Summer 2022 – Memorial Day

It’s not technically summer yet, but Memorial Day is the unofficial start of Summer and also it’s going to be 95 tomorrow, so that’s close enough.

I just put in the air conditioner into our kitchen window. It’s a small window and our old one broke. It’s not clear when it broke, but a good guess is: last fall I accidentally dropped it on the concrete floor of our basement and something made a big “I just broke” noise and I thought “sounds like something I’ll deal with in the spring.” I was right. I’m very smart.

I’d already reinstalled it before I realized it was broken, so it was just in the window for about a week doing nothing until I tried to turn it on. It wheezed for a minute and then clicked off. I searched for an appliance repair place, but those don’t really exist and it’s going to be 95 tomorrow. I bought a new one on Amazon and it was delivered to the house same-day.

While I was removing the broken one it started leaking rainwater all over the floor, and the dog was underfoot, and he got wet, and he tried to hide from the water but clipped the back of my knee. So I kinda fell backwards and then was angry and tried to hurry out the door with a big box of rain but I forgot to unplug it, so I ripped the socket out of the wall.

Only the bottom socket broke, so I plugged the new AC into the one I didn’t destroy and have decided to forget about it, hoping it doesn’t catch fire because I can’t order a new socket on Amazon. I’d have to call a guy who knows how to do things and I’m exhausted already.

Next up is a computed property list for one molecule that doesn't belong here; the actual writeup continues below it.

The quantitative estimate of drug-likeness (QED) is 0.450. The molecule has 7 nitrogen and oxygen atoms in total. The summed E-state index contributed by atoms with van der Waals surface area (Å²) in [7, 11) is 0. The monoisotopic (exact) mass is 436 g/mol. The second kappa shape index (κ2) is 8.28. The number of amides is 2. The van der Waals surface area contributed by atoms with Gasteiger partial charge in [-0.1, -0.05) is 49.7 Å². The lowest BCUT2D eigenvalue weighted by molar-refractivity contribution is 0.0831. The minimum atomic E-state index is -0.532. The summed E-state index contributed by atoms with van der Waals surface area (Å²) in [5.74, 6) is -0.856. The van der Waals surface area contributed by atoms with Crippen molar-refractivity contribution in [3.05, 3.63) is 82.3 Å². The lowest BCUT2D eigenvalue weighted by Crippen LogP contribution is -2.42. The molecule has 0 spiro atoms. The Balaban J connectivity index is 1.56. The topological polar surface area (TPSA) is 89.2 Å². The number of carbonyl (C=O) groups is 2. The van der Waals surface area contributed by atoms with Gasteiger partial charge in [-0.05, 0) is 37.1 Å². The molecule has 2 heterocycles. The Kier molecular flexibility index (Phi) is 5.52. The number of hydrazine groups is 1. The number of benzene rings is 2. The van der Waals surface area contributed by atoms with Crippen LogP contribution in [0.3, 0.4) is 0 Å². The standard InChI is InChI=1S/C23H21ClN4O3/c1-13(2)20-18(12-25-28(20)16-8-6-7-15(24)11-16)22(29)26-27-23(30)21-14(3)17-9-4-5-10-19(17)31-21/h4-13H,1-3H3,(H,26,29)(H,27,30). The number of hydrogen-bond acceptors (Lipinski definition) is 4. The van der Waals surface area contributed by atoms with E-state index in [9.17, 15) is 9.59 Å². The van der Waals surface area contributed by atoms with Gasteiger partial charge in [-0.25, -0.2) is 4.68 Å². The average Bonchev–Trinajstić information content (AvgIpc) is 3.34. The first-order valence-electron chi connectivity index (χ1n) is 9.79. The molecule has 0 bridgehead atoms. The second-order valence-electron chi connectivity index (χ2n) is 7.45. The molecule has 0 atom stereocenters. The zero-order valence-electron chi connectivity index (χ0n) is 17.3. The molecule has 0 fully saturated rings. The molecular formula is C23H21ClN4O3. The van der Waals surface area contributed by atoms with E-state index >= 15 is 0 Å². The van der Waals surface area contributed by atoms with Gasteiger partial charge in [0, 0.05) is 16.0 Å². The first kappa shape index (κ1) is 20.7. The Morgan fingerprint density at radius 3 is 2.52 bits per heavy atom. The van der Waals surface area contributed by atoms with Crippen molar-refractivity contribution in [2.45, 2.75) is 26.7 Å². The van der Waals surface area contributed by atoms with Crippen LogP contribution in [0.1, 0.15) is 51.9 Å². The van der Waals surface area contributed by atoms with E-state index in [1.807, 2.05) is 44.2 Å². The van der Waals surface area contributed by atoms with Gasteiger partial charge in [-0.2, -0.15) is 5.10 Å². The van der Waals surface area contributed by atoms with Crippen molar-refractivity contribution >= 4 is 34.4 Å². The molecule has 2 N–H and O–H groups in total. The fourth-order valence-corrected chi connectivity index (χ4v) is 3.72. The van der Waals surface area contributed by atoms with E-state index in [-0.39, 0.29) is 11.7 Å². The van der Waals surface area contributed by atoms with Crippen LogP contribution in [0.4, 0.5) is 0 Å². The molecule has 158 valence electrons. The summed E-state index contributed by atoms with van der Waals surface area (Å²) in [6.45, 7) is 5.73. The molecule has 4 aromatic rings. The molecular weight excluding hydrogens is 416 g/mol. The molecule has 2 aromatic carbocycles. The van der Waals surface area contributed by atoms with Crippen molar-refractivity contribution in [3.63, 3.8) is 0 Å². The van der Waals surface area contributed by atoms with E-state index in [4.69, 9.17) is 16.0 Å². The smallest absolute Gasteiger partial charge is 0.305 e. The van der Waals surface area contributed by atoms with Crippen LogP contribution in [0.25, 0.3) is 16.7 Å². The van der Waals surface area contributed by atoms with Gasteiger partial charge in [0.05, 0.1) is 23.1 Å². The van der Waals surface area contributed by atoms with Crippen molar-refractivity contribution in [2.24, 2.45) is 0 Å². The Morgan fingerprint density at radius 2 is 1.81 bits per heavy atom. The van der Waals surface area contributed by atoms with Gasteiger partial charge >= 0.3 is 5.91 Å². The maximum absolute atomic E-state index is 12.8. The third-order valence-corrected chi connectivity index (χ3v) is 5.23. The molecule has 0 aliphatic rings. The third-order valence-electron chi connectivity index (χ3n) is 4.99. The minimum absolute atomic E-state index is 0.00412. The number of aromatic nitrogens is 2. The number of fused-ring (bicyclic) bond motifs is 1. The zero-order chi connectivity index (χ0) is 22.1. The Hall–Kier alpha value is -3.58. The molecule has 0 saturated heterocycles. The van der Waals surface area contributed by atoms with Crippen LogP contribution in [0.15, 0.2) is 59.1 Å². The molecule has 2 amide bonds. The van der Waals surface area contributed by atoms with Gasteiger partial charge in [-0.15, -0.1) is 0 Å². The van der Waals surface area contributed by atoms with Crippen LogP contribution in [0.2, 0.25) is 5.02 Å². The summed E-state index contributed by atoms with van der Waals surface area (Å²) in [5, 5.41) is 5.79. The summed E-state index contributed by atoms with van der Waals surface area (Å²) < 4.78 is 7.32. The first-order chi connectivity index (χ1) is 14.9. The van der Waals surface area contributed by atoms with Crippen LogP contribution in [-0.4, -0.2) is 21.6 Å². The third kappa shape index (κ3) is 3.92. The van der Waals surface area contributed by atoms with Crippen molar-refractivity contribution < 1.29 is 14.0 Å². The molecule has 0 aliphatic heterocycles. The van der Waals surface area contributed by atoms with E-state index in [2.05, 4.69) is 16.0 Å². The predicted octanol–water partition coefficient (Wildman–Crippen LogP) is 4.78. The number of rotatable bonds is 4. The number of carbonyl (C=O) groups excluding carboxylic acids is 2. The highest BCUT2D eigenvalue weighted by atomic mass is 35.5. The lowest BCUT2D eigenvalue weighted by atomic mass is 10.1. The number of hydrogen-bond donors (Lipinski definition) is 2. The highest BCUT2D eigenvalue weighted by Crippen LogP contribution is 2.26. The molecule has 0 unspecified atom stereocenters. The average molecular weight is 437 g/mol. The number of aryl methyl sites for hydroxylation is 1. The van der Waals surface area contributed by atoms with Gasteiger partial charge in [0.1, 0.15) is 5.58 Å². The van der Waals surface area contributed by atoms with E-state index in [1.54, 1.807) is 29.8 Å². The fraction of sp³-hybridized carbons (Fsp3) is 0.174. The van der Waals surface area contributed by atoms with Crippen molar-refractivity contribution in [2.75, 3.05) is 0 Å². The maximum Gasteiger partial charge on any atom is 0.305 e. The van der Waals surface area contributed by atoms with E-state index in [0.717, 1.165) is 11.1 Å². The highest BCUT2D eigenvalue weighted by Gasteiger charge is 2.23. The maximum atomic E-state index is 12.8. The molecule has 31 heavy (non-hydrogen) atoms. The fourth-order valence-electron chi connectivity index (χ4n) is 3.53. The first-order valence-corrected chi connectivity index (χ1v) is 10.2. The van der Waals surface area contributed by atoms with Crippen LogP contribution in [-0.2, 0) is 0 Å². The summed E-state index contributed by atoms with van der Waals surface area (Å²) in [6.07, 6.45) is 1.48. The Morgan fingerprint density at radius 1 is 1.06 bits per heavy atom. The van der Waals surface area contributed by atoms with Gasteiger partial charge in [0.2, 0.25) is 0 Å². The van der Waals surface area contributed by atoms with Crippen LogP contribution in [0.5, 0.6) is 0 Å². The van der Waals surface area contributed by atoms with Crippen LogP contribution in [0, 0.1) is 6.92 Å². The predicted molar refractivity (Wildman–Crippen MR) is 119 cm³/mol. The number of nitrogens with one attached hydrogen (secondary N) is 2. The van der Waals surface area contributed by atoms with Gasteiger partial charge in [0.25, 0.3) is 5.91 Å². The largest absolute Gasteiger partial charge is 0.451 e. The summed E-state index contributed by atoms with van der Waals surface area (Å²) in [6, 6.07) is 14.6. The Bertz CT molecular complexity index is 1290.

There’s a clip I think about a lot. I can’t find it now. I think I saw it on Tim Robinson’s Instagram stories of all places. It was a guy in his late fifties being interviewed by a local news crew near the start of the pandemic.

He’s in his SUV in a Home Depot parking lot and he’s pleading with the news crew about how he can’t go in, baffled and upset. Home Depot is closed because of the pandemic, because the governor of his state shut down all the stores until they’d figured out what’s going on. Which nobody ever did, but at the time a few days off from stores was a big deal. Really hard for people, and eventually everyone sort of forgot about the pandemic, which has made it much easier to buy things generally speaking.

Anyway, this guy is almost in tears. “How am I supposed to buy my fourth of july stuff?” I think that’s what he said, maybe that’s what Tim Robinson said, but anyway he’s really upset, really almost crying about how he can’t go in this store to buy something he probably doesn’t need. And, just to stereotype, he doesn’t seem like the kind of guy who is ok with crying. He’s really at the end of his rope.

And maybe it’s misdirected fear about the pandemic. Maybe he’s just scared about this disease that’s crawling across the world and channeling it into something that he happens to be in front of, but I don’t think that was it. I just think he really wanted to buy stuff and couldn’t and had a genuine breakdown about it.


The pandemic was a real eye opener as far as how broken our country is, how troubled we are as a group. There was another shooting at a church two weeks ago and another school shooting where another group of young kids were murdered and again, I think we’re broken beyond repair, but since I saw that guy crying about Home Depot I just think about how so many tragedies wind up being viewed through the lens of what it means to consumerism.